The magicless work the land by the sweat of their brow, while they say there are elf cities where they plow the ground perfectly just with magic. Some say they even sing the furrows right into the field. After going through what it takes to be so adept at magic, I say that those fabled elves likely still have to work the ground, but effortlessly use magic to make their work perfect. Of course you can’t change the weather, despite what they say about elves, so there must be some trials they still face. I believe that chiefly their struggle is boredom, that in their perfect world they find nothing to learn, nothing to gain an edge on, nothing to master or conquer. There are no great causes or great quests, just the boring sameness of perfectly plowed rows and perfectly placed seeds.
There was a man out in his field who had learned a thing or two. He had managed to trade off his week work and get to a city for a time. He had also spent time speaking with a pointy-hatted old man throughout his days. You could see them walking together on the edge of the meadow like they were talking about what gods were real and what the world looked like when you were dead.
It was late winter now and no one had thought of breaking up the still-frozen ground. The man though had learned a thing or two. He leaned over and brushed away a patch of snow. He held his hand out to the ground, closed his eyes, and fire came out like he was lighting peat. He focused now on how the flame was coming out of his hand and beating on the ground. Trickles of water started to form and the dirt got soft.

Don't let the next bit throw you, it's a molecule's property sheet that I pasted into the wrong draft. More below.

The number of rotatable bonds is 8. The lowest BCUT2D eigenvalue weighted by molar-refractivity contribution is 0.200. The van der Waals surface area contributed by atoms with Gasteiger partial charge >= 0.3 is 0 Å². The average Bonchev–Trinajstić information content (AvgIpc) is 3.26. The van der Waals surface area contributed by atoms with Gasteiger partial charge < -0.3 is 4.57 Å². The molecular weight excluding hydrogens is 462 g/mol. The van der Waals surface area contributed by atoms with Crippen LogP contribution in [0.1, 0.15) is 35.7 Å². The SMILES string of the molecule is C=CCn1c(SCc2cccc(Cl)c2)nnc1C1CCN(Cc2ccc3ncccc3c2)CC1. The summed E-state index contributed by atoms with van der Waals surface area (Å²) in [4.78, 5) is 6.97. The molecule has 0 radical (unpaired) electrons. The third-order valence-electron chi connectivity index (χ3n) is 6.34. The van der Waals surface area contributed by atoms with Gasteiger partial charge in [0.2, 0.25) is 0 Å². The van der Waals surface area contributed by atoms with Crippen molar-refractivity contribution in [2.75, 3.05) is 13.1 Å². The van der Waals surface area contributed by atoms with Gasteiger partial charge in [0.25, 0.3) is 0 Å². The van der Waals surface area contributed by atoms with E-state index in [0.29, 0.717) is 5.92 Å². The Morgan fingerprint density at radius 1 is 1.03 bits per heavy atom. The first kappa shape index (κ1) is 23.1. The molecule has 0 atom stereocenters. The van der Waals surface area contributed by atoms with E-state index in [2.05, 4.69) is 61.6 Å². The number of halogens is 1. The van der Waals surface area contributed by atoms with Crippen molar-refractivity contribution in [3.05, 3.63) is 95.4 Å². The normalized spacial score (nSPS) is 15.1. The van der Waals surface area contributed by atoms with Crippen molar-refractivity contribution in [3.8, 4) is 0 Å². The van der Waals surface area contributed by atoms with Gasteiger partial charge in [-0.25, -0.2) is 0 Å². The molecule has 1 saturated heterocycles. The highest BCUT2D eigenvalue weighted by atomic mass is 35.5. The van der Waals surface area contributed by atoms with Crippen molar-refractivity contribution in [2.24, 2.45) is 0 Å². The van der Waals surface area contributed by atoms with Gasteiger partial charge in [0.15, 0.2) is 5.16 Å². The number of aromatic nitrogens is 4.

The man took a break and stood up. He kept looking down at his defrosted patch of ground. His neighbors saw him standing out there wiping his forehead and wondered what work he had done.
By the time spring came, the man could keep a flame burning from his hand for a while. He would occasionally try to shoo away birds with it, but it usually stirred up the people around him and they got all fussy.
Oh my. My man, what are you doing? Put that out now, don’t go settin’ the whole damn field on fire. Look at you, do you think you’re a mage or something? When a real mage fights there’s lightning and dark clouds and the ground gets up and moves and there’s a whole storm of fire. Are you really going to be able to keep that up to go a whole furlong? If you could do that you would be the hero of this town. That’s not bad, I say, if you keep that up we might get some use outta that. We would make a statue of you out of shit and old wood.
The man practiced burning chaff and trash as much as he could, so much so that everybody started calling him the trash man. In fall, when the wolves came for the chickens and pigs, he was practiced enough to send one away smelling like a crematorium. The others thought twice for a while before returning.
By winter the man was sure he could defrost a whole furlong, so he set out to try as soon as there was frost. “I won’t be able to keep it away, but I sure as well need to know if I can do it at all.” A good number of people actually gathered around to watch by this time, all standing there in the snow, bundled up in blankets and holding cups of hot water or steeped herbs. The fire blasted out of his hand as he ran, burning hot enough to melt away the snow. He got to the end of the furrow and collapsed to his knees. The village cheered. One of the older men walked over to the defrosted furrow and felt the ground. The snow was cleared, but the ground was still frozen. The man realized this too and after recovering for a few minutes, he tried it again, running back. When the old man stepped out this time he picked up a handful of cold, but soft dirt. The men patted the fire man on the back, congratulated and thanked him but none of them were sure for what.
At the end of winter the man ran the furrow with his fire again. In celebration the village planted an early row of wheat. With a little tending and some more heating duty from the man, the village was able to have a furrow’s worth of grain weeks before the rest of the harvest.